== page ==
They hope to get the stadium built by Aug. 31, 2014, just in time for the football season. And if the contractors can't do it, they'll face major penalties.
"Not only is it a great contract to ensure things will be built on time and on budget with the very best people and materials, but it also means that we'll have football here about to play in 2014," said Santa Clara Mayor Jamie Matthews.
If the contractor, Turner Devcon, doesn't meet its deadlines, it will be fined $6 million per missed game, with a cap of $20 million, and there will be daily penalties. However, if Turner Devcon meets its goal, it will get a $5 million bonus. The contractor also promises to create local jobs.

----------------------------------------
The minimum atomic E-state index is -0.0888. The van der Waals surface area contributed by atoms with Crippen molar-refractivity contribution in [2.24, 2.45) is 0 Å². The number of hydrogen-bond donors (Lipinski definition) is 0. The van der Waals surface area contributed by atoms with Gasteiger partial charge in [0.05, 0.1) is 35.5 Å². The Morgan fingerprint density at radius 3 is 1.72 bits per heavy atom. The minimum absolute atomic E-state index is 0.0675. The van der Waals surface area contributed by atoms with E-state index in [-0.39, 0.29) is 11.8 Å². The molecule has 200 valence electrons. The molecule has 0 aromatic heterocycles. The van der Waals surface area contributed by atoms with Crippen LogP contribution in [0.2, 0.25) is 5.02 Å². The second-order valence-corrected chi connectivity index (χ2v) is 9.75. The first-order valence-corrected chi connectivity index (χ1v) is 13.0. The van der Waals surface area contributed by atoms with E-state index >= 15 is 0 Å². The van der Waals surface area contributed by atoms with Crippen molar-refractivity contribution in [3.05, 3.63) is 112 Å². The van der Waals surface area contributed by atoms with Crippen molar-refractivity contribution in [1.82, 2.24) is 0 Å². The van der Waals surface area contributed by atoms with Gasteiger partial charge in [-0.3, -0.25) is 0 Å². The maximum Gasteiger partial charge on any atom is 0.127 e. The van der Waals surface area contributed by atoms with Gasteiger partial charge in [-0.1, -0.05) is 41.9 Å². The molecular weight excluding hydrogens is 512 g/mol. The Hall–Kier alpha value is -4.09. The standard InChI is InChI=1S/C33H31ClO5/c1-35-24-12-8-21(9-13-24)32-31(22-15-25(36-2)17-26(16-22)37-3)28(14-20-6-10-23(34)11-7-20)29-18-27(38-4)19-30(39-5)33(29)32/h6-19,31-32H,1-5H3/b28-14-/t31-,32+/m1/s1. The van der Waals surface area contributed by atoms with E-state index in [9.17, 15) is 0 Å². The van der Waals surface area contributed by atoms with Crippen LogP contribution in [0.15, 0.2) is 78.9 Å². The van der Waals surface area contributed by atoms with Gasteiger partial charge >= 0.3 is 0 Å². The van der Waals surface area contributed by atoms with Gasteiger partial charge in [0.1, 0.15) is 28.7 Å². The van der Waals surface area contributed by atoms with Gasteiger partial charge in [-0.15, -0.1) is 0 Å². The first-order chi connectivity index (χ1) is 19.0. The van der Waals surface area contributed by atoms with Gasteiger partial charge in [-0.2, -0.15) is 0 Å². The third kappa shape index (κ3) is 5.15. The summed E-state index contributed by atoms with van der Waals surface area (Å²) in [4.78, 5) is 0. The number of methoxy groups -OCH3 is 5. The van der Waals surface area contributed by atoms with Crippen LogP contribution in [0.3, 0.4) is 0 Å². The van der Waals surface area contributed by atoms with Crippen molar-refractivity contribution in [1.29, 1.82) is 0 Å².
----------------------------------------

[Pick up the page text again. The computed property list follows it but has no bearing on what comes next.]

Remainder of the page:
"I think we're going to peak at something like 1,400 trades people on the project," said Michael O'Brien from Turner Construction.
"We need this so bad to put the economy and put people back to work," said Mark Van Den Heuvel from Local 104.
Even though the Council voted in favor of the contractor terms, there are still those opposed to the stadium deal. Santa Clara Plays Fair gathered thousands of signatures to stop the stadium claiming it put taxpayer dollars at risk. The city is refuting that and letting the courts decide.
"Please reconsider your decision to reject the petition," said Sally Brett, a resident.
"We have litigation. They're the ones taking us to court for gathering signatures and they turn around and push this through? What's the hurry?" said Karen Hardy, a Santa Clara Plays Fair board member.
The issue will go before a judge March 5. In the meantime, official groundbreaking for the stadium is still set for May 1, 2012.